Demographics, new technology and central bank support are fuelling a rush by banks towards digital transformation across the two regions, writes Jean-Paul Mergeai.
People power is forcing a fundamental change across Africa and the Middle East in one of the most conservative industries – banking.
Historically, banks across the two regions may have been slow to react to new consumer demands and technological changes. But market forces are changing all that, increasingly pushing them to modernise their core technology and become digital-first.
Tech savvy, younger populations are flocking to new banking service providers that allow them to make and receive payments, take out loans and or buy insurance policies faster and with greater convenience.
These services are often supplied by companies other than traditional banks – telecoms operators, platform companies such as Apple, Alipay and payment players such as Square, as well as new challenger banks all using digital technology. Rather than let these challengers eat their lunch, banks are changing their business models and embracing digitisation to allow them to compete.
This trend is clearly seen in the latest survey of retail bankers undertaken by Temenos with the Economist Intelligence Unit: Whose customer are you? The reality of digital banking in the Middle East and Africa.
Perhaps most striking is that 68 per cent of respondents say the biggest influence on their business models will be the need to adapt to the new demands of customers. This is significantly higher than the global average of 58 per cent and indicative of just how seriously banks are taking the threat posed by emerging players and the changing demands of their customers.
Digital front to back
Dig a little deeper into the report and it’s clear banks see full digitisation as the key. Where before a new front end – what customers see – or a mobile app might have been deemed sufficient, today banks realise that only a full transformation resulting in a front-to-back digital core will allow them to deliver what they need in terms of product agility, affordability, efficiency and scalability now and into the future. Indeed, just over half (51 per cent) are focusing investment on digitising their core systems.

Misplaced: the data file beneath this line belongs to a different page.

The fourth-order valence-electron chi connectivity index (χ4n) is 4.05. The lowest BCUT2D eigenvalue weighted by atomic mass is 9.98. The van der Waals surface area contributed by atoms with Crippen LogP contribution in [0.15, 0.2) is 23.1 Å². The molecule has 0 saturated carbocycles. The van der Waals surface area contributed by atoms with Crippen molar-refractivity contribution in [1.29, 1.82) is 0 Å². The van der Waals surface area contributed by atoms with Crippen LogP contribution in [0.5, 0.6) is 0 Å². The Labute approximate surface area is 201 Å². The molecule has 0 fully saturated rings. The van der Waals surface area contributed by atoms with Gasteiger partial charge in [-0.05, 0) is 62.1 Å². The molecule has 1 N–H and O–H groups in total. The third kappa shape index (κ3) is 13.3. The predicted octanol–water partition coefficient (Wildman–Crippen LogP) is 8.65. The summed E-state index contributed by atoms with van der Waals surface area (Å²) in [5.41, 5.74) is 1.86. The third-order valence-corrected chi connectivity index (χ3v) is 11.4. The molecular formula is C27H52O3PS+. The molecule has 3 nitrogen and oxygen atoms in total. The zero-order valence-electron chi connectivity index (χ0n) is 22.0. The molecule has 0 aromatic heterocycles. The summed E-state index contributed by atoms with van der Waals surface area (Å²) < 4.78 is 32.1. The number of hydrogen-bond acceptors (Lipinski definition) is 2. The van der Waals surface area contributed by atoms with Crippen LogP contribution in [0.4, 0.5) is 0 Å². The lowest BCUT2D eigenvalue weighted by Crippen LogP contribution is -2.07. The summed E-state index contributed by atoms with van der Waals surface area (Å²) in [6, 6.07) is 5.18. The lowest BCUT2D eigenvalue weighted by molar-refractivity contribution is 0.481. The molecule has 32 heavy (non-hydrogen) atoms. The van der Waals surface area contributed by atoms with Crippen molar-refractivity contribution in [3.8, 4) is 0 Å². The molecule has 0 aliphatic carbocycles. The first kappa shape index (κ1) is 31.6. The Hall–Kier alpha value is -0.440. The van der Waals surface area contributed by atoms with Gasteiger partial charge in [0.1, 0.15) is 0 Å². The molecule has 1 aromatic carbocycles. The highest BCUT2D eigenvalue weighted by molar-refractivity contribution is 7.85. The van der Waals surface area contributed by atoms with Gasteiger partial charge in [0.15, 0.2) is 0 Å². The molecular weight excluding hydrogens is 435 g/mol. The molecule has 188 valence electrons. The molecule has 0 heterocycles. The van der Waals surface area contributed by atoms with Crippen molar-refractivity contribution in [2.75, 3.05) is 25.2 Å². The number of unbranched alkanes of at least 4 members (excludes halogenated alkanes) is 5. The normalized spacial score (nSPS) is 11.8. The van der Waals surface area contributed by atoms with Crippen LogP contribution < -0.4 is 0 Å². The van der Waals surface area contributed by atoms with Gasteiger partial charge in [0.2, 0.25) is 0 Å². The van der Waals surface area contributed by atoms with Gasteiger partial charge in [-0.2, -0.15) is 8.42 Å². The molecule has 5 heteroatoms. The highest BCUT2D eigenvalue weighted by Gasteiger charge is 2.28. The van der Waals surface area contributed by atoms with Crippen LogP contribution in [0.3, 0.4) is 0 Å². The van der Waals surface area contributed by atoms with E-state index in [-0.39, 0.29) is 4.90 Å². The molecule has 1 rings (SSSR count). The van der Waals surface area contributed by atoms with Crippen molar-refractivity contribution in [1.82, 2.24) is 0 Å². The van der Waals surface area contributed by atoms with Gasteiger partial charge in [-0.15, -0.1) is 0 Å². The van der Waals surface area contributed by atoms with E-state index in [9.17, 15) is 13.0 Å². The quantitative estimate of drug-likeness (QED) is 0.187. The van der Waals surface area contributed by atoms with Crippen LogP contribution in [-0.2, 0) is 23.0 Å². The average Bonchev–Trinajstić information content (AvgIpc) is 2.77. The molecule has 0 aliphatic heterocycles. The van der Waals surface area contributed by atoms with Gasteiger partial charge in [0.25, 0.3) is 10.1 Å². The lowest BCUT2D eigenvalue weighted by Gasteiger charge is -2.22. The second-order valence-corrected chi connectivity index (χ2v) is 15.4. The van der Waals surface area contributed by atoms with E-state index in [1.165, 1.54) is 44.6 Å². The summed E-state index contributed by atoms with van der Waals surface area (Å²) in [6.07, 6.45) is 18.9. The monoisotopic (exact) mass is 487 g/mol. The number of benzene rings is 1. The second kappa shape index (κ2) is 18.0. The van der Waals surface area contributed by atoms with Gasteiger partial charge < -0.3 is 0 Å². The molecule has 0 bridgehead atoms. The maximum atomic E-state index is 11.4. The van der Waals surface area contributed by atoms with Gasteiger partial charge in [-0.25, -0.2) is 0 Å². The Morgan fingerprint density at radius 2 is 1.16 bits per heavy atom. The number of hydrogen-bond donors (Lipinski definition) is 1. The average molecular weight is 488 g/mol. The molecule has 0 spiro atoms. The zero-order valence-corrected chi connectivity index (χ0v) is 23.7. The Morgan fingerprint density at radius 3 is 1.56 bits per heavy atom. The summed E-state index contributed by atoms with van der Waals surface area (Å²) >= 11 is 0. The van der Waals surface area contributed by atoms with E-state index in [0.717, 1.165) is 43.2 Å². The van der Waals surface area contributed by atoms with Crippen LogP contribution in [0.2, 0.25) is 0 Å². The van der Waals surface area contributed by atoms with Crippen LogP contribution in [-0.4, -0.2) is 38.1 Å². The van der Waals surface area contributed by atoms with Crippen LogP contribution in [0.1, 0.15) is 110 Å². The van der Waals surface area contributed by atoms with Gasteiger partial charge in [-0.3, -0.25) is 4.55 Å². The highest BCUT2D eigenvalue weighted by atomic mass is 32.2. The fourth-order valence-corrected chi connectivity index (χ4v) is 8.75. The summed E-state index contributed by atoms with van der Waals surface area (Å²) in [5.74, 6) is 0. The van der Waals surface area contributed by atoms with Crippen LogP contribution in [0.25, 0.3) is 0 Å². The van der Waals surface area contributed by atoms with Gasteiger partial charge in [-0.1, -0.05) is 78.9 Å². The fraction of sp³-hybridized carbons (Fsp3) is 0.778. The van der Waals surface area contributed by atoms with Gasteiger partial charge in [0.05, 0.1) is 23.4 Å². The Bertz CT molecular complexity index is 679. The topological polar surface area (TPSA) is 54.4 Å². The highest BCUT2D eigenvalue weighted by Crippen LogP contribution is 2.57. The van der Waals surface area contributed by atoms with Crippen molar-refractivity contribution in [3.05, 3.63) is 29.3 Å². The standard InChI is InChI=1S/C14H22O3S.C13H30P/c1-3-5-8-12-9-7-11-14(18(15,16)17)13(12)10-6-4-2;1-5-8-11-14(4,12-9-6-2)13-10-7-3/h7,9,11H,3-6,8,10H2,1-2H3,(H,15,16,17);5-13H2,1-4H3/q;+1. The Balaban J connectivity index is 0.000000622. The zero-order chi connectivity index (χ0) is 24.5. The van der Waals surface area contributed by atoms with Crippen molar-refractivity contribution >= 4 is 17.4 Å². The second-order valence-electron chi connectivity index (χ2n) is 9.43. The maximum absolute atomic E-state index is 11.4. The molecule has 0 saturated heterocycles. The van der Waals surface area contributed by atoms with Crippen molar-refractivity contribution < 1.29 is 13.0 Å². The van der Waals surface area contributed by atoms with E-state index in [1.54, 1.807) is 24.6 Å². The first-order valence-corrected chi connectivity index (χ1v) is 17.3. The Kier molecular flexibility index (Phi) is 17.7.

What’s really interesting here is that evidence for this isn’t limited to our research. Banks such as Afriland First Bank, Bank Muscat, Commercial Bank of Africa, Sandah, CIB Egypt, Bank Al Bilad and Alinma Bank have all adopted a full digital core and are reaping the benefits.
Bank Muscat, for example, which implemented a Temenos core banking platform in 2007, helping it improve revenues, profitability and speed to market, is still going from strength to strength. Just last month it was named Oman’s Most Trusted Brand in the banking sector for the third year in a row, in recognition of its excellent customer service and innovation.
The importance of ecosystems
But banks also realise that a secure future is also about being open and collaborating with partners to offer better services. Fifty-seven per cent of respondents said they wanted to develop digital ecosystems to help them provide the kinds of products and services customers want.
The benefits are clear – a digital ecosystem uses APIs to quickly and cost effectively integrate third-party solutions into a digital core, helping banks round out their capabilities and enhance their customer experience.
Kenya Commercial Bank’s collaboration with telecoms operator Safaricom is a beacon of how to work successfully with partners to create a digital ecosystem. Seen as a model of financial inclusion, the two companies launched M-Pesa in 2007, which is now the most successful mobile payment service of its kind.
Powerful customer proposition
Running a different model, Commercial Bank of Africa, also working with Safaricom, set up mobile payment service M-Shwari in 2012. Today it has more than 21m customers. The reason behind its success? Its ease of use. Armed with no more than a mobile phone, you can open a bank account, apply for a loan and receive the money in less than a minute – this in a region where on average there are just 5.3 bank branches per 100,000 adults.
Such services are having a real impact. A recent Ugandan study showed that customers using mobile phones spent nearly 60m fewer hours dealing with their banks over a three-month period. Research also indicates that digital services are helping improve gender equality, giving women greater financial control and access to micro-finance. No wonder similar services are being launched elsewhere, including Ethiopia, and that central banks are encouraging collaborations between banks, fintechs, telecoms companies and other non-fintech players to improve financial inclusion.
With such strong real and potential demand, the ability to scale is essential. This is where cloud computing comes in. Microsoft is set to open regional data centres f in Dubai, Abu Dhabi and South Africa next year to deliver cloud services. These will meet regulations regarding local data storage and allow banks to access powerful computing power without having to own the infrastructure, making it more affordable. According to the EIU research, many banks in the region (57 per cent) are saying the cloud would help improve performance and scalability.
The changes in demographics, technology and regulations are all undeniably pushing banking across Africa and the Middle East further and faster than ever towards digitisation. Those that have already started down this route are reaping significant rewards; many others are looking at how to follow suit. It really won’t be long before the two regions are fully digital-first.